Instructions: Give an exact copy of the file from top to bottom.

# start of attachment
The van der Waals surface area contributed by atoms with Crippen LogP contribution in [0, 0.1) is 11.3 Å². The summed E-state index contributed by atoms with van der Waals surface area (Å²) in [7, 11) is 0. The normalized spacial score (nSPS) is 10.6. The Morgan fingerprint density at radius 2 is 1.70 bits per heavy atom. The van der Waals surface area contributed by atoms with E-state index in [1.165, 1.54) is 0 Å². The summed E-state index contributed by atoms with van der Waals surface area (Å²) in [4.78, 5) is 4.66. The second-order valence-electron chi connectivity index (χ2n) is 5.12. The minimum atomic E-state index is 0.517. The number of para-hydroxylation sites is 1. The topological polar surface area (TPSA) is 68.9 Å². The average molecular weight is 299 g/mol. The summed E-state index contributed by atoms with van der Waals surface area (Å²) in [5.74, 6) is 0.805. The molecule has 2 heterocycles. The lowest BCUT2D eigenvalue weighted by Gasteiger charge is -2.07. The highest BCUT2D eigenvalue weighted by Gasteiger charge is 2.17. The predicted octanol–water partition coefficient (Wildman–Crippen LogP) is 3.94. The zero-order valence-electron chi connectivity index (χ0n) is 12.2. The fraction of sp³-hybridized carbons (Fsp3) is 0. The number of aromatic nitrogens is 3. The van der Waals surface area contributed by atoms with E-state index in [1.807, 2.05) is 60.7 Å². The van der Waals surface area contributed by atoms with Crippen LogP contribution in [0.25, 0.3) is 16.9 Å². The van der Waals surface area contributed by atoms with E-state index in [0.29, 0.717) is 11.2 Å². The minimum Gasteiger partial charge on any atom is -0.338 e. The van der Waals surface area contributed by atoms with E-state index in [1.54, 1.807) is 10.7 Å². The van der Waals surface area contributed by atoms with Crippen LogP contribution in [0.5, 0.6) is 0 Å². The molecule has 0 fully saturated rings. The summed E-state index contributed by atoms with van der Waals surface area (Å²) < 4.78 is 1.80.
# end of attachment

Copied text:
The van der Waals surface area contributed by atoms with Crippen LogP contribution in [0, 0.1) is 11.3 Å². The summed E-state index contributed by atoms with van der Waals surface area (Å²) in [7, 11) is 0. The normalized spacial score (nSPS) is 10.6. The Morgan fingerprint density at radius 2 is 1.70 bits per heavy atom. The van der Waals surface area contributed by atoms with E-state index in [1.165, 1.54) is 0 Å². The summed E-state index contributed by atoms with van der Waals surface area (Å²) in [4.78, 5) is 4.66. The second-order valence-electron chi connectivity index (χ2n) is 5.12. The minimum atomic E-state index is 0.517. The number of para-hydroxylation sites is 1. The topological polar surface area (TPSA) is 68.9 Å². The average molecular weight is 299 g/mol. The summed E-state index contributed by atoms with van der Waals surface area (Å²) in [5.74, 6) is 0.805. The molecule has 2 heterocycles. The lowest BCUT2D eigenvalue weighted by Gasteiger charge is -2.07. The highest BCUT2D eigenvalue weighted by Gasteiger charge is 2.17. The predicted octanol–water partition coefficient (Wildman–Crippen LogP) is 3.94. The zero-order valence-electron chi connectivity index (χ0n) is 12.2. The fraction of sp³-hybridized carbons (Fsp3) is 0. The number of aromatic nitrogens is 3. The van der Waals surface area contributed by atoms with E-state index in [1.807, 2.05) is 60.7 Å². The van der Waals surface area contributed by atoms with Crippen LogP contribution in [0.25, 0.3) is 16.9 Å². The van der Waals surface area contributed by atoms with E-state index in [0.29, 0.717) is 11.2 Å². The minimum Gasteiger partial charge on any atom is -0.338 e. The van der Waals surface area contributed by atoms with E-state index in [1.54, 1.807) is 10.7 Å². The van der Waals surface area contributed by atoms with Crippen LogP contribution in [0.5, 0.6) is 0 Å². The molecule has 0 fully saturated rings. The summed E-state index contributed by atoms with van der Waals surface area (Å²) < 4.78 is 1.80.